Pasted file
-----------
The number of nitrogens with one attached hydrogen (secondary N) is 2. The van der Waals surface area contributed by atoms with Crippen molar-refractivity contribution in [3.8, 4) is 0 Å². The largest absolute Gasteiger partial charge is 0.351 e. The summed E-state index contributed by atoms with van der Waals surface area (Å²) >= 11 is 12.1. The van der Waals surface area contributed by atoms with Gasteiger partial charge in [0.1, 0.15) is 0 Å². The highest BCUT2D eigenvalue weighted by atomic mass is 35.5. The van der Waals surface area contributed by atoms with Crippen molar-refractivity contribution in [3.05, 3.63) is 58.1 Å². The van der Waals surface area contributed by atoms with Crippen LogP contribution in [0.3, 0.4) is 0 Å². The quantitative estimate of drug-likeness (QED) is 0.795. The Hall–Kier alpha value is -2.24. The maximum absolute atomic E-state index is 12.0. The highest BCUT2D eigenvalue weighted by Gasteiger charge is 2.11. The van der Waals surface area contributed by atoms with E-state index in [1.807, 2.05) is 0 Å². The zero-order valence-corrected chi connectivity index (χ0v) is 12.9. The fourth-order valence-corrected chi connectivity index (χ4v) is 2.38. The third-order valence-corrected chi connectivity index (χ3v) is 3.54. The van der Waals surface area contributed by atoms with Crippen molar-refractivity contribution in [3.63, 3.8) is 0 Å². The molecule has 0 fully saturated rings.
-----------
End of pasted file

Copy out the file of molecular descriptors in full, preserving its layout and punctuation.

The number of nitrogens with one attached hydrogen (secondary N) is 2. The van der Waals surface area contributed by atoms with Crippen molar-refractivity contribution in [3.8, 4) is 0 Å². The largest absolute Gasteiger partial charge is 0.351 e. The summed E-state index contributed by atoms with van der Waals surface area (Å²) >= 11 is 12.1. The van der Waals surface area contributed by atoms with Gasteiger partial charge in [0.1, 0.15) is 0 Å². The highest BCUT2D eigenvalue weighted by atomic mass is 35.5. The van der Waals surface area contributed by atoms with Crippen molar-refractivity contribution in [3.05, 3.63) is 58.1 Å². The van der Waals surface area contributed by atoms with Crippen LogP contribution in [0.3, 0.4) is 0 Å². The quantitative estimate of drug-likeness (QED) is 0.795. The Hall–Kier alpha value is -2.24. The maximum absolute atomic E-state index is 12.0. The highest BCUT2D eigenvalue weighted by Gasteiger charge is 2.11. The van der Waals surface area contributed by atoms with E-state index in [1.807, 2.05) is 0 Å². The zero-order valence-corrected chi connectivity index (χ0v) is 12.9. The fourth-order valence-corrected chi connectivity index (χ4v) is 2.38. The third-order valence-corrected chi connectivity index (χ3v) is 3.54. The van der Waals surface area contributed by atoms with Crippen molar-refractivity contribution in [3.63, 3.8) is 0 Å². The molecule has 0 fully saturated rings.